Monday, May 24, 2010

Transracial Adoption & the Imperfect Parent

Interesting post from Jana Wolff, author of Secret Thoughts of an Adoptive Mother, and a white adoptive parent of a son who is African-American and Latino, on how their attempts to incorporate culture failed to protect their son from racism :
When we adopted our son in 1991 — he is African American and Latino; we are white — there weren’t many images floating around (either in my mind or in the media) of transracial families. Neither were there many books on the subject of parenting a child of another race nor many agencies educating adoptive parents on the right way to go about it. (Little did we know, there isn’t a right way.)

In not knowing quite what to do, we did a lot: sought out friends of color; talked openly about race and racism; went with our son to culture camp; got books and artwork depicting different ethnicities; wrote letters to accomplished men of color for advice; read about racial identity and history; celebrated Kwanzaa; visited a Baptist church; even traded homes one summer with a family from a Black and Hispanic neighborhood in Oakland, CA.

There’s plenty we didn’t do, too: We didn’t move to a community that was racially mixed in the way our son is; our closest family friends were still white; our gung-ho efforts to pursue ethnic friends and experiences petered off as our son got older; and we chose to send him to a better school than the one that had more kids of color.

Our second-hand attempts to boost our son’s racial pride over the years have been outweighed and outnumbered by his first-hand experiences with prejudice. Big-impact opportunities he’s had — like meeting a group of Tuskegee Airmen and spending a day with Quincy Jones — are no armor for the small, daily daggers he’s encountered — like being stopped in ninth grade by a security guard at his own high school or being watched like a hawk at 7-Eleven.
For an eye-opening look at the teen-age years, check out her article, the Trouble With Troubled Teens.

5 comments:

Bobbi Jo said...

Wowza. Such a hard topic, makes me wish that my kids came with an operation manual...Chapter 6 "Exactly what to do so your teens don't tell you to "f" off." Wish it were that easy!

Anonymous said...

I went to High School with more than a dozen kids doing the listed behaviors in the troubled teens article. NONE of them were adopted! I myself "acted out" in some of the ways listed. I think it's quite a stretch to use adoption as a reason for bad choices. What child felt they fit in in High School?

All adolescents go through identity crises some more than others. I believe being adopted certainly may make a child vulnerable but...... I'd like to see the research study that allowed the writer to give percentages of affected adoptees. Anyway parenting a teenager ANY teenager is a crap shoot.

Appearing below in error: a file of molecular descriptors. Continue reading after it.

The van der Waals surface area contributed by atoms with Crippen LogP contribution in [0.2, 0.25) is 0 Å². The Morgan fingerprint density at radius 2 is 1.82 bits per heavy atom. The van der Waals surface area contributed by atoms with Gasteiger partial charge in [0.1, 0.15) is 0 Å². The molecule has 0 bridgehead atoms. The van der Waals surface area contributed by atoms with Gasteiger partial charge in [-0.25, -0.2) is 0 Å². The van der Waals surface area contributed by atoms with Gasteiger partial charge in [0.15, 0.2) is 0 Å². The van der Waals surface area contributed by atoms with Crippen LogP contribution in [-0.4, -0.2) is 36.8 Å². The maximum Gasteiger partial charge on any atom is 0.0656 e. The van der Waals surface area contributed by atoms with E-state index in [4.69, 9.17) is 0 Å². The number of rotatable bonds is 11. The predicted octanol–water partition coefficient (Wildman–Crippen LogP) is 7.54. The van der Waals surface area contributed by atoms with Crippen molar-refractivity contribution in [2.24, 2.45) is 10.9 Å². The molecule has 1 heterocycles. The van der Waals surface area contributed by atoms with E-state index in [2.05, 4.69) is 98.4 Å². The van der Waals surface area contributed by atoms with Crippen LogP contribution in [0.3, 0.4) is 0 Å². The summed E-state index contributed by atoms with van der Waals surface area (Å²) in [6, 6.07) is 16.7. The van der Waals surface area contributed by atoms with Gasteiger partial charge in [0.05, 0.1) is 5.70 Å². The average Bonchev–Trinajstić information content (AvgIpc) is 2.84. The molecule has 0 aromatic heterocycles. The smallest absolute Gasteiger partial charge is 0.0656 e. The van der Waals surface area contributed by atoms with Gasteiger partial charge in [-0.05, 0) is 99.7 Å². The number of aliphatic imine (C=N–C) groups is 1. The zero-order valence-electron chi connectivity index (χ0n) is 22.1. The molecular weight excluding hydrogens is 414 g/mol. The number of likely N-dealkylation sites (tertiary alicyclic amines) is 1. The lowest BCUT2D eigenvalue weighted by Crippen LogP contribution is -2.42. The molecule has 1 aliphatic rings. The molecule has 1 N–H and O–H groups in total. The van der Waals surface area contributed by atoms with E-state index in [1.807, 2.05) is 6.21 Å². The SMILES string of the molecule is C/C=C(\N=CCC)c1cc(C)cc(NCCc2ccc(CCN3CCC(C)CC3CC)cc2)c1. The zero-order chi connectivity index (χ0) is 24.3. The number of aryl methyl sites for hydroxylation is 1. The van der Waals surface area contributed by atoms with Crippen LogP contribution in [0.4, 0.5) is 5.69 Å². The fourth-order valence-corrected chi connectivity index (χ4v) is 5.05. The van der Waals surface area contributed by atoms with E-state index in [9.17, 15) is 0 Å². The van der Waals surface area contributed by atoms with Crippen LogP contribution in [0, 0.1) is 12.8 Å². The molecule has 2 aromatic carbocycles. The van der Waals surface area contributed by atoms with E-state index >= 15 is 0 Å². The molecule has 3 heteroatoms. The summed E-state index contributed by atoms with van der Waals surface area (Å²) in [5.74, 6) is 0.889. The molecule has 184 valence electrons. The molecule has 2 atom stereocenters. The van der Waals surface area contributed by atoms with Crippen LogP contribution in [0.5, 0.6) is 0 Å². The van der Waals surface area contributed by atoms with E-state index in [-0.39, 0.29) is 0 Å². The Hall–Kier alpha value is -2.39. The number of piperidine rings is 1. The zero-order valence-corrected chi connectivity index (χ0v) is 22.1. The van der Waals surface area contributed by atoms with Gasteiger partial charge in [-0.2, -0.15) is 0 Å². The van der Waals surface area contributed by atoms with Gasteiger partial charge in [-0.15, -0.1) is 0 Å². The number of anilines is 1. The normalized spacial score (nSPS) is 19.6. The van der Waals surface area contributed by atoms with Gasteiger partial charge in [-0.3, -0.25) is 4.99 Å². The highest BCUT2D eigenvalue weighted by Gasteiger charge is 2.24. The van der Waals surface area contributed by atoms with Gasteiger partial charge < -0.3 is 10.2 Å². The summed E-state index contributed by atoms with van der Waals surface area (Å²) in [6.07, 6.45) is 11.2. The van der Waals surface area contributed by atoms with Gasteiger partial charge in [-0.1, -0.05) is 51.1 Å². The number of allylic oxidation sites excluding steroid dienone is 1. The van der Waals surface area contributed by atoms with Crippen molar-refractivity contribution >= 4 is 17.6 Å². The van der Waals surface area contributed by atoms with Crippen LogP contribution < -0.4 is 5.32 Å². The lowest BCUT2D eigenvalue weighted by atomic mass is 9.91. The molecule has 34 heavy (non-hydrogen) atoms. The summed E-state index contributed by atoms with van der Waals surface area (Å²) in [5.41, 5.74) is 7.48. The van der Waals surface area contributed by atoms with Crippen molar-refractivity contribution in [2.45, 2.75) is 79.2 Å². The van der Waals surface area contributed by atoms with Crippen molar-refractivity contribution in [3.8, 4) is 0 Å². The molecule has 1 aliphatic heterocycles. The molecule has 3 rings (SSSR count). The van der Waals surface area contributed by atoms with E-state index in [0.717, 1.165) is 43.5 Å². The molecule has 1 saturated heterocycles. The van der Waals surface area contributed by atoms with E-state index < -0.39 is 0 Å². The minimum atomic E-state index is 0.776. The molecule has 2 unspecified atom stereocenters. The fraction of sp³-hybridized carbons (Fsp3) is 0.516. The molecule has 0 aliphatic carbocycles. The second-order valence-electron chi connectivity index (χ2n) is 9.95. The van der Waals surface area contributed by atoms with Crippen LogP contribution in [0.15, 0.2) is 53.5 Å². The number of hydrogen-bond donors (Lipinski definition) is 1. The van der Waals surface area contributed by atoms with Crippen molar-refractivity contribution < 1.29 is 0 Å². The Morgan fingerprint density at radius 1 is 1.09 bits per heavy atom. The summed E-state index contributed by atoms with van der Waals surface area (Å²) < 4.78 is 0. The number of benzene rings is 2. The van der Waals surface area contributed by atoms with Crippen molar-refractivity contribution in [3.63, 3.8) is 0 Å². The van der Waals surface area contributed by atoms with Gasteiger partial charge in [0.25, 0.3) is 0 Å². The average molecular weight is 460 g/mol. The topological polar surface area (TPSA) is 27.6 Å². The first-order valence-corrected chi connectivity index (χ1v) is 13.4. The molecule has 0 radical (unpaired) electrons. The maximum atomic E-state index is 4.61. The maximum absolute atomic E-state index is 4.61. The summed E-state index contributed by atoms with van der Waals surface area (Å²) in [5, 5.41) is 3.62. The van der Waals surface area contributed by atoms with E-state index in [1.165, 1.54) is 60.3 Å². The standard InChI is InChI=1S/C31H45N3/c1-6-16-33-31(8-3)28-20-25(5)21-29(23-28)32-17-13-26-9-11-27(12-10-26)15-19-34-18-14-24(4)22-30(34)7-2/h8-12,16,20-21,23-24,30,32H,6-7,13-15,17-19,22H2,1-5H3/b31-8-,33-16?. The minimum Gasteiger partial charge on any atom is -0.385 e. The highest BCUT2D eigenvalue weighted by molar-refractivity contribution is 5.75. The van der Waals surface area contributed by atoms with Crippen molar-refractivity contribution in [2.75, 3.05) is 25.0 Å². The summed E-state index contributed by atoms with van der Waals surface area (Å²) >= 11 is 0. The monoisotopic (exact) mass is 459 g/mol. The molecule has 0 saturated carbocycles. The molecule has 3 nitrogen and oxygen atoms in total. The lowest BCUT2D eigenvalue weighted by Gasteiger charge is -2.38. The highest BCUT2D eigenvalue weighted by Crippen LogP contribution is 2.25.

Ann BF said...

A timely one for me, as we are just having our first encounters with race baced teasing, and I am struggling to balance my response. I have decided on a strong one -- talking to the teacher, principal and the other parents whose kids I know. Although I have been waiting for it to happen eventually and even saying -- "let me know if this ever happens", it still took her months to tell me and I am still overwhelmed with feelings of helplessness. While the author may be an imperfect parent, she gets bonus points for being willing to admit it and examine it, vs. pretending that racism and the transracial adoption experience has no role to play in adolescent angst -- a view which I find distressingly naive.

LisaLew said...

I feel for her, but it sounds like she is"tunnel vision focused" on adoption as the sole cause of her son's difficult experiences. You can't "definitively" blame adoption or racial teasing on all teenage outcries.

I read this not having a teenager yet, and all parents fear the worst of acting out. I have to say (no offense to the writer) that the anger seethes from every typed stroke. There are obvious messages / stereotypical statements that can be detrimental psychologically to any adoptee: genetic links to ADHD, infertility, accusations of extreme psychological dysfunction related to being adopted.

Having ranted on the wording, I will say that her point of assuring our children are schooled with children of color is well taken.

a Tonggu Momma said...

I don't know... I think there is something to be said for this. Yes, ALL teenagers spend time exploring their personal identities and independence, but adoptees deal with extra layers during this time. Adolescence is also a time where those "little" attachment signs can no longer be ignored, if - in fact - the family ignored them.

Do I think that adoption is the source of ALL teen angst? Absolutely not. But I DO think that the adoptee deals with more "stuff" than the average teen, during a time where they tend to look to peers rather than parents for advice and support.

That's why I think it's so important for us to provide opportunities for our children to connect with other adoptees.